Soul singer James Brown will be returning to Harlem’s legendary Apollo Theater for one final show Thursday—a public viewing, as part of his funeral festivities. Thousands of Brown’s fans and musical colleagues are expected to pay their last respects. Patti LaBelle, who worked periodically with Brown for nearly 30 years, regrets that she won’t be in attendance because she will be in South Africa for the opening of Oprah Winfrey’s new school there. LaBelle spoke with NEWSWEEK’s Allison Samuels about the “hardest-working man in show business.” Excerpts:
NEWSWEEK: When did you first meet James Brown?
Patti LaBelle: Honey I think it was the 1960s, but it was so long ago that I can't remember exactly. But I used to open for him at the Apollo—me and the Bluebells, and honey he loved us something fierce. I would work the club up into a tizzy, kicking my shoes off and the getting the crowd yelling and screaming so loud that I could hear James saying backstage, "Get her off the stage now so I can do my thing. I need to do my thing.'' He was saying it in a fun way because he was such a performer and he always wanted to be onstage, particularly when the crowd was on their feet. After the show, he'd pull me to the side and say, "Girl, you can tear up some music. Keep on keeping on.''
When was the last time you saw or spoke to him?
Last month in London. We did the [U.K. Music Hall of Fame] event and he was getting honored there along with Prince. He looked great and had lost about 50 pounds but seemed to be in great health. I told him, "James, you're disappearing, honey, right before my eyes.'' But I'm so glad I had a chance to talk to him because it was the last time. When I got to my hotel that day in London, his bodyguard met me in the lobby and told me Mr. Brown wanted to see me. Honey, I hot tailed up there to see him because he was such a fatherly-type man that you always went when James called. He was in the room with his wife and their kids and just seemed so happy and content. He was really at peace, which is eerie to say now, but nothing could have told me he would be dead four weeks later.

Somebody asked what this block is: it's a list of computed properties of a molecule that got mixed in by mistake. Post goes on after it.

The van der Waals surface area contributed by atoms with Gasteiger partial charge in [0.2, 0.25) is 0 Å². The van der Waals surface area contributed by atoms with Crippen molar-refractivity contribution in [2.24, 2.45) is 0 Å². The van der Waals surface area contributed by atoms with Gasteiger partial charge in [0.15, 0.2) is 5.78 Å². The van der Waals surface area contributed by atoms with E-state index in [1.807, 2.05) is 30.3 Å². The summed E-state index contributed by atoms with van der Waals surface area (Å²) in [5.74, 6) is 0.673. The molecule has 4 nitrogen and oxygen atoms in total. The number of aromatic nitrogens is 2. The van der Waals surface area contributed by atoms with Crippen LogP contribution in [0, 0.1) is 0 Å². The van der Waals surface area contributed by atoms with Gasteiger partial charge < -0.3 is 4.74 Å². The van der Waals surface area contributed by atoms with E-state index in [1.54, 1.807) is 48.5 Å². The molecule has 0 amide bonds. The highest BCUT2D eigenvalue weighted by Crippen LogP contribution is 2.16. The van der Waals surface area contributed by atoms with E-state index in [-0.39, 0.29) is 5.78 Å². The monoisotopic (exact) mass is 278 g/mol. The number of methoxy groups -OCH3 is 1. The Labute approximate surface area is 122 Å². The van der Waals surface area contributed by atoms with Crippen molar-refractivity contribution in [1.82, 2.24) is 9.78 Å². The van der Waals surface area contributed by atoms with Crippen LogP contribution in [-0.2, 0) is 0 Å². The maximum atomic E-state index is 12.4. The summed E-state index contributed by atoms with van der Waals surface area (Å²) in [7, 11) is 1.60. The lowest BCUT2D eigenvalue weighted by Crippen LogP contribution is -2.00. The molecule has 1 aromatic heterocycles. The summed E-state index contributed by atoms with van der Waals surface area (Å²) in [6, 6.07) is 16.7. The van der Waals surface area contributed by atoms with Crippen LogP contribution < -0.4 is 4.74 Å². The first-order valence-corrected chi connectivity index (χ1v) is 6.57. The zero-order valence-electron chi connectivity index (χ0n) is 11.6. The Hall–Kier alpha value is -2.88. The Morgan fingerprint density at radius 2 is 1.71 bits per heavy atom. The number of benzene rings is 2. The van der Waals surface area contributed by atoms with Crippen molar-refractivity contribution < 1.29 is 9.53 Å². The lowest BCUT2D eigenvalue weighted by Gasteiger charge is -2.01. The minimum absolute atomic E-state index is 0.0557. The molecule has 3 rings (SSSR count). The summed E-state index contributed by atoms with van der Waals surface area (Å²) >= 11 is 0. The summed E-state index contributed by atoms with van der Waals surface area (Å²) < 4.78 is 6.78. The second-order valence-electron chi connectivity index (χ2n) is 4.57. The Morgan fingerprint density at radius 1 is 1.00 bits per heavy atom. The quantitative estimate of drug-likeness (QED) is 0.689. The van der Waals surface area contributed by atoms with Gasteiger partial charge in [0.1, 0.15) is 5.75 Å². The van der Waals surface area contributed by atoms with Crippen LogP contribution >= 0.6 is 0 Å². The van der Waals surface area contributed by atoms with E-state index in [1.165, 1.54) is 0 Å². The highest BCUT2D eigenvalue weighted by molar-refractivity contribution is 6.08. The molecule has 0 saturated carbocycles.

Speaking of his wife, you know there are some questions about whether or not she was his wife legally. Is that how he introduced her?
Yes, he said, "Patti have you met my wife?” I hadn't, but we talked, and you could tell they were happy and together. I don't know much about the mess that's going on now with the house and her not getting in, but they seemed together a month ago. I hope that matter gets dealt with in a hurry and doesn't overshadow his death and what he's meant to music around the world. You know people can get caught up in the personal life too much and that's not the point now that he's dead. We need to focus on the man and the music.
I know you've lost a lot of good friends in the music world recently— now James. It must be hard for you.
You know it is with Luther Vandross dying and Gerald Levert dying just last month. My heart is really heavy because it seems all the great ones are leaving us one right after the other now. All of our history in music is just going away without warning, but one thing I can say about James is that he got his props while he was alive. Michael Jackson, Prince, The Rolling Stones, all said they were influenced by James and his music—they said it from the very beginning. That's a powerful and beautiful thing to have people respect you while you are here on earth and can hear it. James got that and I know he appreciated it.
What will be Brown's legacy?
That he kept it funky (laughs). You know half of the time you didn't know what James was saying but you knew what he meant and you knew you could get on the dance floor and shake your groove thang to him and his music. I would sit and listen to him at the Apollo when we were working together and say to myself, "What is he saying?" And then just shrug and get to dancing ‘cause it didn't matter what he was saying. I hope the world knows what they've lost with him because he was such an amazing man who loved Jesus and treated his fellow man with care. It doesn't matter what you read in the news about him and his troubles with the law. He was a God-fearing man who took music and work so seriously and never half- stepped when it came to putting it down for the fans. Performing was his life and if you never got a chance to see him—you really missed a treat.